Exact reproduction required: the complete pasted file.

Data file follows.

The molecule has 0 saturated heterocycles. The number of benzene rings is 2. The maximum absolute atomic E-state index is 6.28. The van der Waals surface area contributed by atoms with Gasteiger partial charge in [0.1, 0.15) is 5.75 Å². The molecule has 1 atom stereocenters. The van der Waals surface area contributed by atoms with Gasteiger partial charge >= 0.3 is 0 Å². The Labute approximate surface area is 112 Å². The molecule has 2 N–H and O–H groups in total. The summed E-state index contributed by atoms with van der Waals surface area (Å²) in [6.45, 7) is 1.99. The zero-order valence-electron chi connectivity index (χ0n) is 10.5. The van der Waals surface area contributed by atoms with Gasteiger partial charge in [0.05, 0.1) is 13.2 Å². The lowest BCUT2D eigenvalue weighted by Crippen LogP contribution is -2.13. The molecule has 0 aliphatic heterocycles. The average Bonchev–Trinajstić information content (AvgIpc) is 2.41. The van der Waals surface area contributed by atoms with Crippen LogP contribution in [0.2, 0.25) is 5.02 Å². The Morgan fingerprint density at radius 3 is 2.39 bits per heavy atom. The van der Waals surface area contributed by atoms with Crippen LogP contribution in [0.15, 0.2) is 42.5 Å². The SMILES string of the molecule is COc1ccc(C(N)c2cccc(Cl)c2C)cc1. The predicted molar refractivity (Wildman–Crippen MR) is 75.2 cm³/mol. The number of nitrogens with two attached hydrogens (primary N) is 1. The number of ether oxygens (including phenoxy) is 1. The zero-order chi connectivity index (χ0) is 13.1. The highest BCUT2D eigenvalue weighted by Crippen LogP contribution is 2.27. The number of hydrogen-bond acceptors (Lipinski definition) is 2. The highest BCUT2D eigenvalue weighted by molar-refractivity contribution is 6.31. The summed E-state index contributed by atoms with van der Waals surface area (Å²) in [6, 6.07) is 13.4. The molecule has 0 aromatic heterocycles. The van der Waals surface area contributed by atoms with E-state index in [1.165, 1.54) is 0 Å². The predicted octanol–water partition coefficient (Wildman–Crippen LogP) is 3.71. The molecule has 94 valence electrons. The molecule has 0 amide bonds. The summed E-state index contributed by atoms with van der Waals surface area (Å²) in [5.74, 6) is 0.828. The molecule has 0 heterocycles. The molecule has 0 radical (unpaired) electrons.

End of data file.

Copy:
The molecule has 0 saturated heterocycles. The number of benzene rings is 2. The maximum absolute atomic E-state index is 6.28. The van der Waals surface area contributed by atoms with Gasteiger partial charge in [0.1, 0.15) is 5.75 Å². The molecule has 1 atom stereocenters. The van der Waals surface area contributed by atoms with Gasteiger partial charge >= 0.3 is 0 Å². The Labute approximate surface area is 112 Å². The molecule has 2 N–H and O–H groups in total. The summed E-state index contributed by atoms with van der Waals surface area (Å²) in [6.45, 7) is 1.99. The zero-order valence-electron chi connectivity index (χ0n) is 10.5. The van der Waals surface area contributed by atoms with Gasteiger partial charge in [0.05, 0.1) is 13.2 Å². The lowest BCUT2D eigenvalue weighted by Crippen LogP contribution is -2.13. The molecule has 0 aliphatic heterocycles. The average Bonchev–Trinajstić information content (AvgIpc) is 2.41. The van der Waals surface area contributed by atoms with Crippen LogP contribution in [0.2, 0.25) is 5.02 Å². The Morgan fingerprint density at radius 3 is 2.39 bits per heavy atom. The van der Waals surface area contributed by atoms with Crippen LogP contribution in [0.15, 0.2) is 42.5 Å². The SMILES string of the molecule is COc1ccc(C(N)c2cccc(Cl)c2C)cc1. The predicted molar refractivity (Wildman–Crippen MR) is 75.2 cm³/mol. The number of nitrogens with two attached hydrogens (primary N) is 1. The number of ether oxygens (including phenoxy) is 1. The zero-order chi connectivity index (χ0) is 13.1. The highest BCUT2D eigenvalue weighted by Crippen LogP contribution is 2.27. The number of hydrogen-bond acceptors (Lipinski definition) is 2. The highest BCUT2D eigenvalue weighted by molar-refractivity contribution is 6.31. The summed E-state index contributed by atoms with van der Waals surface area (Å²) in [6, 6.07) is 13.4. The molecule has 0 aromatic heterocycles. The van der Waals surface area contributed by atoms with E-state index in [1.165, 1.54) is 0 Å². The predicted octanol–water partition coefficient (Wildman–Crippen LogP) is 3.71. The molecule has 94 valence electrons. The molecule has 0 amide bonds. The summed E-state index contributed by atoms with van der Waals surface area (Å²) in [5.74, 6) is 0.828. The molecule has 0 heterocycles. The molecule has 0 radical (unpaired) electrons.